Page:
Posted In: After EffectsGreyscalegorilla
Rob Garrott of Lynda.com interviews Nick about his inspiration to start Greyscalegorilla.com. An in depth look at his background, how he got his start and how that morphed into what Greyscalegorilla is today.
Check out the interview below:
A special thanks to Lynda and Rob Garrott for the interview. Check out other awesome interviews from Industry professionals at Lynda.com.
If you did not spend the last 30 years on a uncharted island, you probably heard about this thing called Star Wars. A couple days ago the 7th episode came out and introduced to us BB-8, a new spherical droid. Right after being introduced in the trailer, quickly became a fan’s favorite and the fastest selling Star Wars toy.
I became a little scared that BB-8 was just an attempt to replace R2-D2 or to sell merchandising, but in the end his place in the movie was totally justified and it did gain my affection. I stumbled upon this free model of BB-8 online, that is pretty accurate and seemed like it would look great in motion.
The first step was to build the floor. It is a simple plane with a tiling sand texture on it. A noise is used to have some details and displacement gives the relief. An FFD deformer is then applied to slightly curve the plane and hide the hard edges. Finally, Signal is used to offset the texture over time, creating the illusion of movement.
Then, three layers of mountains are built using the default Landscape object. Two of them are repeating so they can loop while moving, and a third, distant one is static. By offseting the two first layers a parallax effect gives a lot of depth, and makes the furtest-back mountain look distant rather than static. Each mountain is being moved at the same speed as the scrolling floor with Signal.
The Parallax effect is reinforced with foreground objects, as well as a repeating fence between BB-8 and the landscapes, all being moved at constant speed with Signal. Here’s how it looks from a different angle:
Next, BB-8 needs to be animated. For that, 4 Signal tags are needed. One drives the body rotation using constant motion, one drives the up-and-down motion with random noise, one drives the head position and the last one the head’s rotation, both with random noise as drivers.
It’s now time to put all the elements together, and make sure everything loops correctly and stays in frame. To make the motion seem more dynamic, two more Signal noises are added to the camera’s position and rotation.
Then, the scene was lit using a directional light and an ambiant light, as well as ambiant occlusion. It was rendered in the Cinema 4D Physical renderer with both Depth of Field and Motion blur. Finally, color correction and lighting effects were added in After Effects.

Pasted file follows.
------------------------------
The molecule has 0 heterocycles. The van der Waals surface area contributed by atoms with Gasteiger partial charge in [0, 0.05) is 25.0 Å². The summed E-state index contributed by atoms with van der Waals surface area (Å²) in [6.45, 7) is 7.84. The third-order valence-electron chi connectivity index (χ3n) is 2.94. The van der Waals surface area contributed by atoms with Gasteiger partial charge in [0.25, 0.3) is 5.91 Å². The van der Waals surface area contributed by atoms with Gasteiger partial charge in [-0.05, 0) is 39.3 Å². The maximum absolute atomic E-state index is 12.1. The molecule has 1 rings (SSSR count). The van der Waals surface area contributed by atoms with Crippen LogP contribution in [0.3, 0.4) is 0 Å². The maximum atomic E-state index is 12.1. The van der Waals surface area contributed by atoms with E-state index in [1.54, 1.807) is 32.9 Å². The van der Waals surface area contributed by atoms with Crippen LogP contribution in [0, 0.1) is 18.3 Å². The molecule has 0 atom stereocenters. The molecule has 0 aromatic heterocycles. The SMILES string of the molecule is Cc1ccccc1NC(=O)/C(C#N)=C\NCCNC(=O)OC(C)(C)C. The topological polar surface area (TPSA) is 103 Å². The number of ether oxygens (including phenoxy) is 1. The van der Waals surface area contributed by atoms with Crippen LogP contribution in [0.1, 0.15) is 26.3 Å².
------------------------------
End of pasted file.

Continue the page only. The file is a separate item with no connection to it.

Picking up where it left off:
I did a few couple of high quality stills, and added some grain in Photoshop:
And that’s it! All it took was a couple of Signal tags and built in effects to make this little guy come to life.
Motion artist and teacher, Colin Evoy Sebestyen has done something I have never seen before. He has posted his entire demo reel (shown above) as an open source project for anyone to download, play with, and learn from. Everything you see in his reel and in this post is available in a huge download of scene files, vector objects, and videos. So cool! I have learned a ton by opening up others’ scene files, and Colin gives us a ton of great ones to play with.
Colin also sent Greyscalegorilla this exclusive video (posted below) of him going through some of the project files to show you how they were put together and some of the thought that went behind making them. Thanks so much to Colin for putting this out for the community. Colin mentioned that you can thank him by following him on twitter, or liking his Facebook page.
Colin’s Video Walkthrough
Animated GIF Examples
Just as a painting you may own does you no good sitting in your basement unseen, your source files don’t do much backed up on a hard drive. – Colin
Computers are jerks and love to fill in the gaps linearly because they are lazy sacks of wires. A great animator/motion designer spends most of their days fighting computers to make sure they don’t mess this up.
In this presentation about designing with animation, Pasquale D’Silva goes through some great examples of how animation can be used to help design software interfaces. It’s a great talk about how animation can help make software easier to use. He also wrote this article that includes some great visual examples of these animation concepts in action. The best part… These concepts are great for ALL motion design. Not just software.
Also See… Guide To Keyframes In After Effects
Half Rez was a great success! Thanks to everyone who helped make the night so wonderful. We managed to record most of the presentations (links below) and to have a great night of hanging out and chatting with other artists. Huge thanks to our sponsors that helped make this possible and to everyone who came out to enjoy the night with us. We hope to see you again next year.
Huge Thanks to our Sponsors
Presenters And Links To Their Talks
Nick Campbell (Greyscalegorilla) – What’s new in C4D R15
Watch The Presentation
Amador Valenzuela (Digital Black Book) – Designing For Motion Graphics
Watch The Presentation
Mathias Omotola (Maxon) – Live 3D pipeline between CINEMA 4D and Adobe After Effects CC Not Recorded
Chris Schmidt (Greyscalegorilla) – 30 minutes of C4D Tutorials, Tips, and Tricks
Watch The Presentation